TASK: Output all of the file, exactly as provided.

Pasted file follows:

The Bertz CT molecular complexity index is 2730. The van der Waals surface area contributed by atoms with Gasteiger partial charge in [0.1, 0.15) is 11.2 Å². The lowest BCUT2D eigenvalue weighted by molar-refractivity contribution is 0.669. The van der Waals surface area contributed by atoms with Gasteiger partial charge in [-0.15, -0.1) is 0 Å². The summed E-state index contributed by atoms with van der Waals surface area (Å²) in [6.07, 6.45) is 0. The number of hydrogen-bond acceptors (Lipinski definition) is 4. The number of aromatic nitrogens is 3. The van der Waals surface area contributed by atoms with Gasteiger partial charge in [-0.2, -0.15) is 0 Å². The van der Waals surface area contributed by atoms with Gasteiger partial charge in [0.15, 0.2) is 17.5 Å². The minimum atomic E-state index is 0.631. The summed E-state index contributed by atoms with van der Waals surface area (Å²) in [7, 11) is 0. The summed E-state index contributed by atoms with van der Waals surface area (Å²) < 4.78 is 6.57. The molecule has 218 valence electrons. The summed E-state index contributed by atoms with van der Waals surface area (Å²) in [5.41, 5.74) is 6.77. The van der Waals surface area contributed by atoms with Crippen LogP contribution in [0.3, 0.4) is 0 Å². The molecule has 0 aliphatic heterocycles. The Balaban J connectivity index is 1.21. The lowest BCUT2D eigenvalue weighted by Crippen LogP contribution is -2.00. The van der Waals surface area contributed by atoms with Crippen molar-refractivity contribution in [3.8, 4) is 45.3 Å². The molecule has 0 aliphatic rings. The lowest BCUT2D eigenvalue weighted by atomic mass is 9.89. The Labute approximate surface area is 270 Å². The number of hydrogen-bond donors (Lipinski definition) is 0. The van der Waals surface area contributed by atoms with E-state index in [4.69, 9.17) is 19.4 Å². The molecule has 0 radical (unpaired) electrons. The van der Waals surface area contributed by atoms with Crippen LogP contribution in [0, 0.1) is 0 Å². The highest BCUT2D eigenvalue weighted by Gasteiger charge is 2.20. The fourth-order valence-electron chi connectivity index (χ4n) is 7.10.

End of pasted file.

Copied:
The Bertz CT molecular complexity index is 2730. The van der Waals surface area contributed by atoms with Gasteiger partial charge in [0.1, 0.15) is 11.2 Å². The lowest BCUT2D eigenvalue weighted by molar-refractivity contribution is 0.669. The van der Waals surface area contributed by atoms with Gasteiger partial charge in [-0.15, -0.1) is 0 Å². The summed E-state index contributed by atoms with van der Waals surface area (Å²) in [6.07, 6.45) is 0. The number of hydrogen-bond acceptors (Lipinski definition) is 4. The number of aromatic nitrogens is 3. The van der Waals surface area contributed by atoms with Gasteiger partial charge in [-0.2, -0.15) is 0 Å². The van der Waals surface area contributed by atoms with Gasteiger partial charge in [0.15, 0.2) is 17.5 Å². The minimum atomic E-state index is 0.631. The summed E-state index contributed by atoms with van der Waals surface area (Å²) in [7, 11) is 0. The summed E-state index contributed by atoms with van der Waals surface area (Å²) < 4.78 is 6.57. The molecule has 218 valence electrons. The summed E-state index contributed by atoms with van der Waals surface area (Å²) in [5.41, 5.74) is 6.77. The van der Waals surface area contributed by atoms with Crippen LogP contribution in [0.3, 0.4) is 0 Å². The molecule has 0 aliphatic heterocycles. The Balaban J connectivity index is 1.21. The lowest BCUT2D eigenvalue weighted by Crippen LogP contribution is -2.00. The van der Waals surface area contributed by atoms with Crippen molar-refractivity contribution in [3.8, 4) is 45.3 Å². The molecule has 0 aliphatic rings. The lowest BCUT2D eigenvalue weighted by atomic mass is 9.89. The Labute approximate surface area is 270 Å². The number of hydrogen-bond donors (Lipinski definition) is 0. The van der Waals surface area contributed by atoms with E-state index in [4.69, 9.17) is 19.4 Å². The molecule has 0 radical (unpaired) electrons. The van der Waals surface area contributed by atoms with Crippen LogP contribution in [0, 0.1) is 0 Å². The highest BCUT2D eigenvalue weighted by Gasteiger charge is 2.20. The fourth-order valence-electron chi connectivity index (χ4n) is 7.10.